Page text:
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The Tell: What a Fed ‘pivot’ would mean for markets, according to JPMorgan

Slowing economic growth and a softer job market could allow the Federal Reserve to pivot, marking a peak for the U.S. dollar as inflation stabilizes, according to strategists at JPMorgan. 

“The worsening in Growth-Policy trade-off seen so far year-to-date, from both sides will be changing as we move through 2H,” said JPMorgan strategists led by Mislav Matejka in a note on Monday. “Crucially, this could open the doors to a more balanced Fed, and is driving a rollover in bond yields, potentially peaking USD and a leveling off in inflation. All four of these variables were relentlessly marching higher in the 1H, and the turn will be welcomed.” 

As inflation has proved to be persistent at a four-decade high, the Fed’s aggressive tightening of monetary policy is seen threatening to tip the economy into recession. Policy makers prepared to meet this week with market participants expecting another 0.75 percentage point rate hike that would push the fed-funds rate up to 2.25%-2.5%. 

Read more: Four things you will want to listen for at Wednesday’s Federal Reserve meeting

However, the JPMorgan strategists contend that a rollover in commodity prices will help ease some inflationary pressures as Brent crude, the global benchmark, typically has a strong correlation with headline CPI (see chart below).


“Inflation forwards remain closely tied to the level of Brent, and the broader pullback in commodity prices should be interpreted not only as a traditional indicator of softer demand, but also as bringing the relief in inflation pressures,” said strategists.

“This is one of the angles which is ushering the phase of ‘bad data is starting to be seen as good’, in the same way that the resiliency earlier in the year was not rewarded, as it enabled the Fed to keep focusing solely on the inflation risk,” they wrote.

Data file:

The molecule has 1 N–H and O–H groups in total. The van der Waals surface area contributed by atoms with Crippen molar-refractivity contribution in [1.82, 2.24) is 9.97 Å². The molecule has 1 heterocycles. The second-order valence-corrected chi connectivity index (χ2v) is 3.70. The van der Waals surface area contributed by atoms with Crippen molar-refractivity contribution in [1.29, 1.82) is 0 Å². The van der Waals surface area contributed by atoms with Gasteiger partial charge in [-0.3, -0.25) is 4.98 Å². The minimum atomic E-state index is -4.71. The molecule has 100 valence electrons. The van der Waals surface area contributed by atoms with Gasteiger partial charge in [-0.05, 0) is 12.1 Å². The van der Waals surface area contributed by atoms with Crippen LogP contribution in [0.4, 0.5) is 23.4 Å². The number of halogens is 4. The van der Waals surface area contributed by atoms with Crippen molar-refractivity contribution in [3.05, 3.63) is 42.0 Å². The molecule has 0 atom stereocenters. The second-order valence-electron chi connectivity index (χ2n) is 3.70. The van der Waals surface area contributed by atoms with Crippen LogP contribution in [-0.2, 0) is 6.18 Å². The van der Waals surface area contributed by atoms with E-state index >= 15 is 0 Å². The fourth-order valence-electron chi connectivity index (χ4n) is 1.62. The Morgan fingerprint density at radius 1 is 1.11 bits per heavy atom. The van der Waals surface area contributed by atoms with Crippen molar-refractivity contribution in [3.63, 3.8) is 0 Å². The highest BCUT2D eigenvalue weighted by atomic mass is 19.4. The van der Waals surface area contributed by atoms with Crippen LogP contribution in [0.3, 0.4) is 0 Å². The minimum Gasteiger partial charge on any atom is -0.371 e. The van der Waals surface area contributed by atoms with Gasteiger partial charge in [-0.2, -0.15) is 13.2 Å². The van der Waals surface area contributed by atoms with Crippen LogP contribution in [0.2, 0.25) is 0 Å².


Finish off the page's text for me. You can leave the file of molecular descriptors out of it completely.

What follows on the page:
Oil futures have retreated sharply in July, with pressure tied in part to fears that a potential recession would undercut demand.

Earlier this month, data from University of Michigan showed that consumers see prices rising 2.8% over the next five years, down from 3.1% in June. That matched the lowest reading in 16 months. Another survey of consumer sentiment rose slightly to 51.1 in July. 

“Investor sentiment is also near multidecade lows,” the strategists noted. “A reset in activity levels is what many investors are highlighting to us is needed for them to be able to step back into the market, as that may offer an opportunity for investors to start positioning for an inflection higher, being able to look through.” 

Stocks ended a choppy session mostly higher on Monday as investors awaited a hectic week of earnings, a Fed decision and key economic data. The Dow Jones Industrial Average

ended with a gain of around 91 points, or 0.3%, on Monday, while the S&P 500

ticked up 0.1% and the Nasdaq Composite

shed 0.4%.

See: Stock-market investors face crucial week: Fed, earnings deluge, GDP

Although Wall Street strategists have sounded the recession alarm, their forecasts vary wildly. 

Morgan Stanley’s Michael Wilson, the head of U.S. equity research and one of Wall Street’s most prominent bears, argued in a Monday note hat equity investors have been too eager to price in a “pause” to the Fed’s rate-hike cycle this week. 

Strategists at BlackRock also warned in a note on Monday that they “think the Fed will overtighten rates and cause acute damage to growth before pivoting.” They expect more volatility ahead if policy makers think they could tame inflation without driving the economy into recession. 

Read more: Big Tech earnings are about to determine the direction of the market

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